You could buy the book here:
About the Author
L. Subramani is currently Senior Subeditor with Deccan Herald (The Printers Mysore Ltd) in Bangalore. He was affected with Retinitis Pigmentosa aged 18 and had to experience gradual loss of vision in two years, though the drastic vision reduction happened in a six month period, leaving him totally blind in the end. He is currently involved in setting up a support system for patients having rare disease or who experience progressive or sudden vision loss. He is doing this with the help of fellow RP patients and other social workers. He has pledged a portion of the proceeds of this book to his new initiative.

What Books Have Taught Me


When I received this assignment, I immediately texted my friends asking them about their experience of reading; what have books taught them? I learnt that one of the common feature in each of their experiences was the ability of books to cure the ailment of loneliness. My friends are weird and quirky and it is not easy to be so in a world predominated by normalcy. Reading books written by unconventional authors with even more unconventional characters, one stops feeling outlandish.
Being a socially awkward child I formed an immediate relationship with books.. I remember my mother giving me books- Enid Blyton’s Secret Seven, Malory Towers, St. Claires, The Faraway Tree Series, The Five-Find outers. I remember gobbling up each book and asking my mother for more.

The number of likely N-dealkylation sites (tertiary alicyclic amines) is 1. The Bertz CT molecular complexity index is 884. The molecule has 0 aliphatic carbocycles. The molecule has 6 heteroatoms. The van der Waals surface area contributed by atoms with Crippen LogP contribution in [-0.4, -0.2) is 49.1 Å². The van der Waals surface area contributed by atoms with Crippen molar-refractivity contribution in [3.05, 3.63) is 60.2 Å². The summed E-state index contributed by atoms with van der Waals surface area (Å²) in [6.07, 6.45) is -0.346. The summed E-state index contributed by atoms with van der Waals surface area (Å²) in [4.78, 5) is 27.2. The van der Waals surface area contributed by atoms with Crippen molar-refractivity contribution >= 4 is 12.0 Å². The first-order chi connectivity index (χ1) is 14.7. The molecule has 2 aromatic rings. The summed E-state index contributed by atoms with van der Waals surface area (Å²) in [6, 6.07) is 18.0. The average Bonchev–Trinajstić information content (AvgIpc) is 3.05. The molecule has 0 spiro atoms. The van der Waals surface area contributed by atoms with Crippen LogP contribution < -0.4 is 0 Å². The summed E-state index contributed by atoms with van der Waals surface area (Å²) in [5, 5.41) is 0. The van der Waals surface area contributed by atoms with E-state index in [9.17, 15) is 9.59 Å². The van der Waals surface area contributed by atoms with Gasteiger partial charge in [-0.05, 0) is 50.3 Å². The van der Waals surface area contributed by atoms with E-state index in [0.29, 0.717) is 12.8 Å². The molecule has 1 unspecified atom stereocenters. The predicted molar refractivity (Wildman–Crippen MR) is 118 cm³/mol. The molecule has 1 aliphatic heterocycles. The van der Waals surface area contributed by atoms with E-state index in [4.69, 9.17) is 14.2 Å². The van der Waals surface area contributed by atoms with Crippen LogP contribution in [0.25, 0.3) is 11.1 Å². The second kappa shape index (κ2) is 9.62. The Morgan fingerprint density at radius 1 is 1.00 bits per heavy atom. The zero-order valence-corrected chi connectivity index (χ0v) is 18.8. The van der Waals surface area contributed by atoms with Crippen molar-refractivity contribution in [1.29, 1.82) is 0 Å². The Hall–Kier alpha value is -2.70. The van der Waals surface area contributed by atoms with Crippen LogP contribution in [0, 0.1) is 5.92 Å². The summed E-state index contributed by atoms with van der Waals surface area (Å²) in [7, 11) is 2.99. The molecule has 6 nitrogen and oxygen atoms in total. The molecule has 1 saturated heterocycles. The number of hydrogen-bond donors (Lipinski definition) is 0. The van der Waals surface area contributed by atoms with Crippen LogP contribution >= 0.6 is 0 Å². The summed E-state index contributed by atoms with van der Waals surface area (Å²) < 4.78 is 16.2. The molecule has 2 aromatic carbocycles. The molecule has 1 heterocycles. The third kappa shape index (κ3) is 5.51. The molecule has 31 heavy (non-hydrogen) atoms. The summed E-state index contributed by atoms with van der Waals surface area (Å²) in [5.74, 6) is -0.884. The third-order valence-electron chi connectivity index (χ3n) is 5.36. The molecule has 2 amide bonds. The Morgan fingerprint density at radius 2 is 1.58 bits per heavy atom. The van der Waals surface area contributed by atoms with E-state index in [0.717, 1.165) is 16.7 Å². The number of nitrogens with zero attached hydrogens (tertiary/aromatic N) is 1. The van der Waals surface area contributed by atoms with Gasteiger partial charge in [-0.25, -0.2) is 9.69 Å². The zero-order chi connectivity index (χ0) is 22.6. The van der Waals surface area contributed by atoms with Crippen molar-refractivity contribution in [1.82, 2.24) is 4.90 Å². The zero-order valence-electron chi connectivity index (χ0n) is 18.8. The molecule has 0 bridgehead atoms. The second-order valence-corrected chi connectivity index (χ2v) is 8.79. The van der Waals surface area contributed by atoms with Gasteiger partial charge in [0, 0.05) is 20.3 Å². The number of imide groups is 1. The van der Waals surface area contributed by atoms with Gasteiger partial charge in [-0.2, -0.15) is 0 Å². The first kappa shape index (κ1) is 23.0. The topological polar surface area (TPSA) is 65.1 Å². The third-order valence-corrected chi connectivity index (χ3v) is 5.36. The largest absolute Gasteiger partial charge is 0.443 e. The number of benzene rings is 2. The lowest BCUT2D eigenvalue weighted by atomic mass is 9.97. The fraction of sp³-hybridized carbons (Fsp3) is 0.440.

There is only so much that someone or something can teach you. The best thing about books is that they don’t coerce you into believing something. They work their way through suggestion.
Books weren’t my best friends back then because they never listened. They spoke to me and I listened. I think I preferred it that way. Listening means calming the hurricanes inside your mind and that is exactly how books helped me. Books also taught me how to speak. They equipped me with the power of words. I learnt how to use big phony words to satisfy my teachers in school. Like teachers, books taught me that it is futile to have a colossal lexicon at your disposal when you are going to utilize it to speak the same insipid insignificant rubbish everyone else speaks. Use words that are at your disposal wisely. Do not abuse them. Do not overuse them.